FoodWIse's Healthy Community Corner by Amy Macemon, FoodWIse Healthy Communities Coordinator and Nutrition Educator
The old adage “treat others as you’d like to be treated” has been upgraded in many circles to “treat others as they’d like to be treated”. With the relatively recently (and newly!) celebrated “Indigenous People’s Day” and with the upcoming fall season, which is one for reflection, my hope is that you will take some time to reflect on that idea. We need to alter the trajectory for all people and part of doing that is honoring all people’s cultures, traditions, and preferences.
I recently came across an inquiry from a pantry leader in Virginia that was seeking information regarding provided foods that were aligned with all people’s culture. Responses were shared from a handful of pantry leaders that discussed applying for grants to include new foods in pantries, creating partnerships with local hunters to bring in local, traditional foods and more. These types of actions, and many more, will begin to create inclusive spaces where all people feel welcome, feel heard and feel like they can begin to thrive.
Even if we don’t run a pantry or service for those in need, we can consider what types of foods we purchase or grow to donate, think about the brands or styles of clothes we might donate to a present drive this holiday season, or, it can be as simple (and brave) as speaking up when you hear someone sharing very uninclusive opinions. Consider this article the next time you have the opportunity to lead a discussion to empower ALL voices around you. Alternatively, consider attending this Culturally Responsive Place-based Education Series to learn how to better incorporate the perspectives of those with whom we work in schools and educational programs.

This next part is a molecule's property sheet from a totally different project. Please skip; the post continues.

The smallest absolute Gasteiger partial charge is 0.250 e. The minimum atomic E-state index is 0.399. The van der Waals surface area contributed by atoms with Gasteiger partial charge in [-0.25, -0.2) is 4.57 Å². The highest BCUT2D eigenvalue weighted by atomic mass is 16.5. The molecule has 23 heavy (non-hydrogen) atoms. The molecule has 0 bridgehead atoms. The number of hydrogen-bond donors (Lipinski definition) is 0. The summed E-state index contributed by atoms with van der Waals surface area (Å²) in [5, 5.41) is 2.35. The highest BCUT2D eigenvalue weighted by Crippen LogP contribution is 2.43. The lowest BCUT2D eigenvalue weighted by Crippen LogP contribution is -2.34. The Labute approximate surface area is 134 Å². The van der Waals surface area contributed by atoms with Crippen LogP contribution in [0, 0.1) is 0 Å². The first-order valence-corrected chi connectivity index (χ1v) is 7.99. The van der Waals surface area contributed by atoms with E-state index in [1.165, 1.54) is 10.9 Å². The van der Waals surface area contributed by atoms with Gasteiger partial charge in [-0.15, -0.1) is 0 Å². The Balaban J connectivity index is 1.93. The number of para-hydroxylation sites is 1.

With each of us making changes, we can be the change we want to see.
November is Native American Heritage Month. Consider exploring the roots of North America and the rich history of Native Americans.
“All across the continent, Native American food focused on these three staples. Corn was eaten as is, or ground up and used in a variety of recipes. Hard beans of various types were especially popular in the Southwest. Squash was just one of the families of vegetables commonly used in recipes both traditional and modern.
Native Americans were skilled farmers by the time the European settlers showed up. Even when they gathered natural food during their nomadic migrations, they enjoyed a host of vegetables, wild grains, and herbs to flavor their recipes. Some of these included melons, nuts, mushrooms, cactus, cabbage, onions, sage, mint, and pumpkins.”
For more insightful information on Native American food traditions and recipes such as wild rice and cranberry salad, succotash, savory baked pumpkin and many more, read on in the article! Or for seasonal recipes delivered directly to your inbox, email firstname.lastname@example.org for FoodWIse’s Weekly Featured Recipe!